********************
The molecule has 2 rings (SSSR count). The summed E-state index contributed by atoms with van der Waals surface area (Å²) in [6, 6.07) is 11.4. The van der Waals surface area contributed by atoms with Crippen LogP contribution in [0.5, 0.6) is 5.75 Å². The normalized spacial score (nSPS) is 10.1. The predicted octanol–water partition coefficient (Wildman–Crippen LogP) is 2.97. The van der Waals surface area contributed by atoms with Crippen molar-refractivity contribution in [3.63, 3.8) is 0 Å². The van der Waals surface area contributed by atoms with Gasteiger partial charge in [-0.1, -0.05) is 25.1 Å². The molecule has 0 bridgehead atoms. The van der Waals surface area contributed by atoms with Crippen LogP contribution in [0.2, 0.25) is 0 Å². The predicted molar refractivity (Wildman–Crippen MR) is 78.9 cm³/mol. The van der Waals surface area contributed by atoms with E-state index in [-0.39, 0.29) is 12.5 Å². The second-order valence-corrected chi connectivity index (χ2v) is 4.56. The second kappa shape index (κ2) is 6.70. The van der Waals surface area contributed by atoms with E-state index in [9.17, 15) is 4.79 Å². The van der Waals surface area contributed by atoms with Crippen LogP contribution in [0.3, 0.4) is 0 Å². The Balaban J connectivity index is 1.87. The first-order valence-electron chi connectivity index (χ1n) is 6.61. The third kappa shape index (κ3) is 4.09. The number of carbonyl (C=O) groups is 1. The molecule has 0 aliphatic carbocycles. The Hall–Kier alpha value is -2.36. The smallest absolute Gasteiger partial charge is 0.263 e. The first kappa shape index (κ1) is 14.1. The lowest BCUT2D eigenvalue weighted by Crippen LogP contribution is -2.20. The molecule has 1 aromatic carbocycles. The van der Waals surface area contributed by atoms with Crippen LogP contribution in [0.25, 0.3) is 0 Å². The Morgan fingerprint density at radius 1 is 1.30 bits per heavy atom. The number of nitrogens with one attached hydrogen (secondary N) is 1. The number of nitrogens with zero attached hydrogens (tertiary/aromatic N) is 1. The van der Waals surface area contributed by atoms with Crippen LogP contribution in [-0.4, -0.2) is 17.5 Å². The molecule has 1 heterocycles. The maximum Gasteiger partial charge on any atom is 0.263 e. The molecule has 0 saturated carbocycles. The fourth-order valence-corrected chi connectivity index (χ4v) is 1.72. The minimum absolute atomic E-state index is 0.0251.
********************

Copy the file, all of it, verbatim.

The molecule has 2 rings (SSSR count). The summed E-state index contributed by atoms with van der Waals surface area (Å²) in [6, 6.07) is 11.4. The van der Waals surface area contributed by atoms with Crippen LogP contribution in [0.5, 0.6) is 5.75 Å². The normalized spacial score (nSPS) is 10.1. The predicted octanol–water partition coefficient (Wildman–Crippen LogP) is 2.97. The van der Waals surface area contributed by atoms with Crippen molar-refractivity contribution in [3.63, 3.8) is 0 Å². The van der Waals surface area contributed by atoms with Gasteiger partial charge in [-0.1, -0.05) is 25.1 Å². The molecule has 0 bridgehead atoms. The van der Waals surface area contributed by atoms with Crippen LogP contribution in [0.2, 0.25) is 0 Å². The predicted molar refractivity (Wildman–Crippen MR) is 78.9 cm³/mol. The van der Waals surface area contributed by atoms with E-state index in [-0.39, 0.29) is 12.5 Å². The second-order valence-corrected chi connectivity index (χ2v) is 4.56. The second kappa shape index (κ2) is 6.70. The van der Waals surface area contributed by atoms with E-state index in [9.17, 15) is 4.79 Å². The van der Waals surface area contributed by atoms with Crippen LogP contribution in [0.3, 0.4) is 0 Å². The Balaban J connectivity index is 1.87. The first-order valence-electron chi connectivity index (χ1n) is 6.61. The third kappa shape index (κ3) is 4.09. The number of carbonyl (C=O) groups is 1. The molecule has 0 aliphatic carbocycles. The Hall–Kier alpha value is -2.36. The smallest absolute Gasteiger partial charge is 0.263 e. The first kappa shape index (κ1) is 14.1. The lowest BCUT2D eigenvalue weighted by Crippen LogP contribution is -2.20. The molecule has 1 aromatic carbocycles. The van der Waals surface area contributed by atoms with Crippen LogP contribution in [0.25, 0.3) is 0 Å². The Morgan fingerprint density at radius 1 is 1.30 bits per heavy atom. The number of nitrogens with one attached hydrogen (secondary N) is 1. The number of nitrogens with zero attached hydrogens (tertiary/aromatic N) is 1. The van der Waals surface area contributed by atoms with Crippen LogP contribution in [-0.4, -0.2) is 17.5 Å². The molecule has 1 heterocycles. The maximum Gasteiger partial charge on any atom is 0.263 e. The molecule has 0 saturated carbocycles. The fourth-order valence-corrected chi connectivity index (χ4v) is 1.72. The minimum absolute atomic E-state index is 0.0251.